DIY ombre dye velvet curtains?
November 17, 2013 5:08 PM   Subscribe

I bought a pair of very hefty velvet curtains and am wondering whether or not it is possible to ombre dye the bases of them with bleach... this is soooorta the look I am going for, and the curtains are dark green and 9' long. I don't want to ruin them, they are very nice curtains... how well does velvet bleach? Thanks for any and all suggestions!
posted by qzar to Home & Garden (8 answers total) 1 user marked this as a favorite
Ombre is usually a process of adding color, not taking it away. Also, bleach can be notoriously fickle and differ in color. Plus, velvet is a very thick material to attempt an effect like ombre. I wouldn't chance it.
posted by xingcat at 5:12 PM on November 17, 2013

Bleach can be really unpredictable, and can turn colored fabrics a weird shade of yellow. Trying to bleach even part of a large, heavy piece of fabric like velvet is going to be really difficult to do evenly and it will be tough to keep the bleach from dripping/running and spotting the fabric in ways you didn't want it to.

It's a great idea, but trying to attempt ombre with bleach sounds like an exercise in rage and frustration. I wouldn't try it.
posted by corey flood at 5:24 PM on November 17, 2013

Sounds very difficult, wouldn't try this either. There are some tutorials for dyeing baby wraps online that describe home setups for gradation dyeing of longish pieces of cloth of similar dimensions, if you want to do some research I'd google 'grad dye tutorial' - I can't imagine it would work with bleach and this type of fabric though. The bleach, once it's in the fabric, would just keep reacting (=bleaching), no?
posted by The Toad at 5:27 PM on November 17, 2013

I think the answer is "probably not" for two reasons:

1. Bleach often turns dark colors yellow, tan or orange rather than back to snowy white.

2. Unlike dye, bleach chemically removes the color from fabric. Ombre dyeing involves hoisting fabric out of a dye bath at a controlled rate, so that the fabric is in contact with the dye for different amounts of time, and depends on the fact that dye is no longer being deposited on the fabric once it's clear of the bath. Bleach will remain chemically active even after the fabric is removed from the bath, and will continue bleaching, probably rendering all of the fabric it came in contact with roughly the same shade. You might be able to work out a situation where you apply a weak solution of bleach/discharge paste to the whole curtain and "reverse ombre" it by dipping it in a solution which neutralizes the bleach (i.e. sodium thiosulfate). But you're kind of in uncharted waters here, and you don't have samples of this fabric to experiment with (see #1).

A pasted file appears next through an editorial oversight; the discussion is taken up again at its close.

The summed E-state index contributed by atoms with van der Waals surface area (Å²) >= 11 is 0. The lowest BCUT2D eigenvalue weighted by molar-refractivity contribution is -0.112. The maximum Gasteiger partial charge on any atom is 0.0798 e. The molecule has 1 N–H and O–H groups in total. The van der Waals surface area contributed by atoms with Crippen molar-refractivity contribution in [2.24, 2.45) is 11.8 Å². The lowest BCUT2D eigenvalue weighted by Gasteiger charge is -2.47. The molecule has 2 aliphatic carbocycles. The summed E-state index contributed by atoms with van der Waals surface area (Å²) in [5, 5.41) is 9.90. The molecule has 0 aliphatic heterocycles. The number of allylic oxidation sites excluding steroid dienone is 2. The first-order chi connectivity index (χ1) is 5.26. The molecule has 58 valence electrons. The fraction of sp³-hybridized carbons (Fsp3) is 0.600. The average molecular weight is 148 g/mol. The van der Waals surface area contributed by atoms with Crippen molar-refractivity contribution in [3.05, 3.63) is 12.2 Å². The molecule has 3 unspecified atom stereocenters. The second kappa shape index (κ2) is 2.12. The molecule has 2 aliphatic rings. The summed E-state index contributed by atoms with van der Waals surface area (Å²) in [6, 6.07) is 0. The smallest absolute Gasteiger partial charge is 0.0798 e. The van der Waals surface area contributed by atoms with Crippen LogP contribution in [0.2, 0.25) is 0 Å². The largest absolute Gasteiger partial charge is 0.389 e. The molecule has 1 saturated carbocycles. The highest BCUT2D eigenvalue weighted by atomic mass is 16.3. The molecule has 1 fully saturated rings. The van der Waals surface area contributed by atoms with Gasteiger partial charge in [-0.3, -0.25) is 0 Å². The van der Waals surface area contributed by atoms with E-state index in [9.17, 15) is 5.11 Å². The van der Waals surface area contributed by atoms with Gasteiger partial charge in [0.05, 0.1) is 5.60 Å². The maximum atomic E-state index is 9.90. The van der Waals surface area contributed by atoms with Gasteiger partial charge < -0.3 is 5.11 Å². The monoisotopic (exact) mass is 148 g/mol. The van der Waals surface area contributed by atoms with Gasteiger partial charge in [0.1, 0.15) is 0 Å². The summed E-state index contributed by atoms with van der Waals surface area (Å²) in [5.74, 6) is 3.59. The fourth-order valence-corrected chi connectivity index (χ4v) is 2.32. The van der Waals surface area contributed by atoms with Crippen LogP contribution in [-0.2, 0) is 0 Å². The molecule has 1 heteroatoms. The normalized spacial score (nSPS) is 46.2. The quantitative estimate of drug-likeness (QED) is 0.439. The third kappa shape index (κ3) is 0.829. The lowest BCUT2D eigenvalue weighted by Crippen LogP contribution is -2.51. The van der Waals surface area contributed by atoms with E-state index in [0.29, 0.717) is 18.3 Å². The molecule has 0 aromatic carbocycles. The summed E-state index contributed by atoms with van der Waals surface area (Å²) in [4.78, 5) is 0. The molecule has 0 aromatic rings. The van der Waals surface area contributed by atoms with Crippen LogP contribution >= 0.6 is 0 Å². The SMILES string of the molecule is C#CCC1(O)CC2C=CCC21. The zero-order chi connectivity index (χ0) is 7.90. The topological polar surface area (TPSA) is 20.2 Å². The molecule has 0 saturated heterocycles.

posted by pullayup at 5:28 PM on November 17, 2013 [3 favorites]

3. Many velvets are synthetic, and will be more or less colorfast in bleach. Definitely don't even think about it unless it's cotton velveteen.
posted by pullayup at 5:33 PM on November 17, 2013 [1 favorite]

3. Many velvets are synthetic, and will be more or less colorfast in bleach.

Plus the bleach may break down the fibers and the curtains may not even be able to maintain their structural integrity.

(But those curtains you linked to are gorgeous!)
posted by Room 641-A at 5:47 PM on November 17, 2013 [2 favorites]

Well, you should only try this if you aren't too attached to the curtains. If you are willing to accept not knowing how they will come out, there is no reason why you can't experiment with them.

First, only natural fibers will bleach. If you have polyester or acrylic, forget about bleaching them.

This is how I'd do it: Soak the curtains in plain water. Take them out and spread on a flat waterproof surface. It should be outdoors, preferably with the wind to your back so you aren't breathing in bleach fumes. Use a spray bottle to apply bleach mixed with water, starting at the lower end of the curtain and working upward. Wait and see how it looks, you can always put more bleach on. When you get to just a bit darker than shade you want, rinse with a hose and put into the washer right away. Wash them twice to get out as much bleach as possible.

You can test to see what color they will be bleached on a seam or hem that won't be visible, get the fabric wet then apply a q-tip dipped in bleach. They probably won't turn white, but they might.
posted by yohko at 7:16 PM on November 17, 2013

Yeah, I wouldn't do it, either. Even if you are able to control the reaction and not splash bleach where you don't want it, you aren't going to get a pretty white like in the picture.
posted by WorkingMyWayHome at 10:35 PM on November 17, 2013

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